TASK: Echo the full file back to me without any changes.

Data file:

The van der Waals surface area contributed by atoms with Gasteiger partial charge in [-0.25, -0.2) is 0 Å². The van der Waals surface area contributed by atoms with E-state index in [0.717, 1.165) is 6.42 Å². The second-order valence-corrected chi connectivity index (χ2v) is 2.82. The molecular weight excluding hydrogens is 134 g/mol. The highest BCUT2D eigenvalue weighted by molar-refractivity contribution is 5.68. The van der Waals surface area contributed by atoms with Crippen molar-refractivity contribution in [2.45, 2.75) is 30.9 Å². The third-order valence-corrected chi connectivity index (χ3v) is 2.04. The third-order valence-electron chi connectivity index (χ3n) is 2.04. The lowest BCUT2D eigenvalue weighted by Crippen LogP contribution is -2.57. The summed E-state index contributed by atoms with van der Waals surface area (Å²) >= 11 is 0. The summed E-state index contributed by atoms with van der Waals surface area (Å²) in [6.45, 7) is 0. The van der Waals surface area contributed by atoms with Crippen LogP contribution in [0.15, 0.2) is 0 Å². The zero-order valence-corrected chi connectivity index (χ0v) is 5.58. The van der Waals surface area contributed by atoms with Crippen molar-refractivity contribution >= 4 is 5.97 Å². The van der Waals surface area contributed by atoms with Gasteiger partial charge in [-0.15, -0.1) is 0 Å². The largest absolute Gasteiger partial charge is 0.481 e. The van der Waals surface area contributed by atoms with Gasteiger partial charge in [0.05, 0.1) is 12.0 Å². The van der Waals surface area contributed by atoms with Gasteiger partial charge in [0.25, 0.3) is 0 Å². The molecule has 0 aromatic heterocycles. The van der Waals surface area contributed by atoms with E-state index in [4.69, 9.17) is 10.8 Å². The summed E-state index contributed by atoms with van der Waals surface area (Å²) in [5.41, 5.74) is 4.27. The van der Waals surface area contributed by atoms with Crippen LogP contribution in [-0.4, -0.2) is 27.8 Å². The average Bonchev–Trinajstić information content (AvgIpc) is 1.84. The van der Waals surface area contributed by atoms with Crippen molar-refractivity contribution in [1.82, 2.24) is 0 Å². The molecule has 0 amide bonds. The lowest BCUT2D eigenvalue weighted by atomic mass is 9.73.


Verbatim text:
The van der Waals surface area contributed by atoms with Gasteiger partial charge in [-0.25, -0.2) is 0 Å². The van der Waals surface area contributed by atoms with E-state index in [0.717, 1.165) is 6.42 Å². The second-order valence-corrected chi connectivity index (χ2v) is 2.82. The molecular weight excluding hydrogens is 134 g/mol. The highest BCUT2D eigenvalue weighted by molar-refractivity contribution is 5.68. The van der Waals surface area contributed by atoms with Crippen molar-refractivity contribution in [2.45, 2.75) is 30.9 Å². The third-order valence-corrected chi connectivity index (χ3v) is 2.04. The third-order valence-electron chi connectivity index (χ3n) is 2.04. The lowest BCUT2D eigenvalue weighted by Crippen LogP contribution is -2.57. The summed E-state index contributed by atoms with van der Waals surface area (Å²) >= 11 is 0. The summed E-state index contributed by atoms with van der Waals surface area (Å²) in [6.45, 7) is 0. The van der Waals surface area contributed by atoms with Crippen LogP contribution in [0.15, 0.2) is 0 Å². The zero-order valence-corrected chi connectivity index (χ0v) is 5.58. The van der Waals surface area contributed by atoms with Crippen molar-refractivity contribution >= 4 is 5.97 Å². The van der Waals surface area contributed by atoms with Gasteiger partial charge in [-0.15, -0.1) is 0 Å². The largest absolute Gasteiger partial charge is 0.481 e. The van der Waals surface area contributed by atoms with Gasteiger partial charge in [0.05, 0.1) is 12.0 Å². The van der Waals surface area contributed by atoms with Gasteiger partial charge in [0.25, 0.3) is 0 Å². The molecule has 0 aromatic heterocycles. The van der Waals surface area contributed by atoms with E-state index in [4.69, 9.17) is 10.8 Å². The summed E-state index contributed by atoms with van der Waals surface area (Å²) in [5.41, 5.74) is 4.27. The van der Waals surface area contributed by atoms with Crippen LogP contribution in [-0.4, -0.2) is 27.8 Å². The average Bonchev–Trinajstić information content (AvgIpc) is 1.84. The van der Waals surface area contributed by atoms with Crippen molar-refractivity contribution in [1.82, 2.24) is 0 Å². The molecule has 0 amide bonds. The lowest BCUT2D eigenvalue weighted by atomic mass is 9.73.